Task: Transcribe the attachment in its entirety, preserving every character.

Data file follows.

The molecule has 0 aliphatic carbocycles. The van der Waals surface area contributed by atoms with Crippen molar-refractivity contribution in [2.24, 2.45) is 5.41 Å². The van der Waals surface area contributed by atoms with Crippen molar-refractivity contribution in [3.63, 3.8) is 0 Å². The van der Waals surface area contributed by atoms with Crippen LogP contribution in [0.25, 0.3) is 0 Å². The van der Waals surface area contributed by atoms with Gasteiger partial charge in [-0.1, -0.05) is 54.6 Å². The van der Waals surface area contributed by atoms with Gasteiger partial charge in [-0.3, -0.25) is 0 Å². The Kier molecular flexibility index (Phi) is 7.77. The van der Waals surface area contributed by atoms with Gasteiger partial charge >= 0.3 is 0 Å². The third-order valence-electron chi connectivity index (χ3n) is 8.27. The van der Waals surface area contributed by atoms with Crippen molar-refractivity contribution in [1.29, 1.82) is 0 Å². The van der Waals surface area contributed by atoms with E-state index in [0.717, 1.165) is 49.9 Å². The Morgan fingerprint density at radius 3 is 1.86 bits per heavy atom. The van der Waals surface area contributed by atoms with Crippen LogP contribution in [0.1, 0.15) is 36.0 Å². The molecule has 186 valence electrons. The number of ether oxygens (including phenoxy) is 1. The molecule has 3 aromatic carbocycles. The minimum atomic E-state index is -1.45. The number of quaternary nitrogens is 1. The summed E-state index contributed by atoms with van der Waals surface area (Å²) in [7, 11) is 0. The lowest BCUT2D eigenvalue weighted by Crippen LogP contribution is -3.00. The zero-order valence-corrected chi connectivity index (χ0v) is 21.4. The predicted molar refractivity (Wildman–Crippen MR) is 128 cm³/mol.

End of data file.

The molecule has 0 aliphatic carbocycles. The van der Waals surface area contributed by atoms with Crippen molar-refractivity contribution in [2.24, 2.45) is 5.41 Å². The van der Waals surface area contributed by atoms with Crippen molar-refractivity contribution in [3.63, 3.8) is 0 Å². The van der Waals surface area contributed by atoms with Crippen LogP contribution in [0.25, 0.3) is 0 Å². The van der Waals surface area contributed by atoms with Gasteiger partial charge in [-0.1, -0.05) is 54.6 Å². The van der Waals surface area contributed by atoms with Gasteiger partial charge in [-0.3, -0.25) is 0 Å². The Kier molecular flexibility index (Phi) is 7.77. The van der Waals surface area contributed by atoms with Gasteiger partial charge >= 0.3 is 0 Å². The third-order valence-electron chi connectivity index (χ3n) is 8.27. The van der Waals surface area contributed by atoms with Crippen molar-refractivity contribution in [1.29, 1.82) is 0 Å². The van der Waals surface area contributed by atoms with E-state index in [0.717, 1.165) is 49.9 Å². The Morgan fingerprint density at radius 3 is 1.86 bits per heavy atom. The van der Waals surface area contributed by atoms with Crippen LogP contribution in [0.1, 0.15) is 36.0 Å². The molecule has 186 valence electrons. The number of ether oxygens (including phenoxy) is 1. The molecule has 3 aromatic carbocycles. The minimum atomic E-state index is -1.45. The number of quaternary nitrogens is 1. The summed E-state index contributed by atoms with van der Waals surface area (Å²) in [7, 11) is 0. The lowest BCUT2D eigenvalue weighted by Crippen LogP contribution is -3.00. The zero-order valence-corrected chi connectivity index (χ0v) is 21.4. The predicted molar refractivity (Wildman–Crippen MR) is 128 cm³/mol.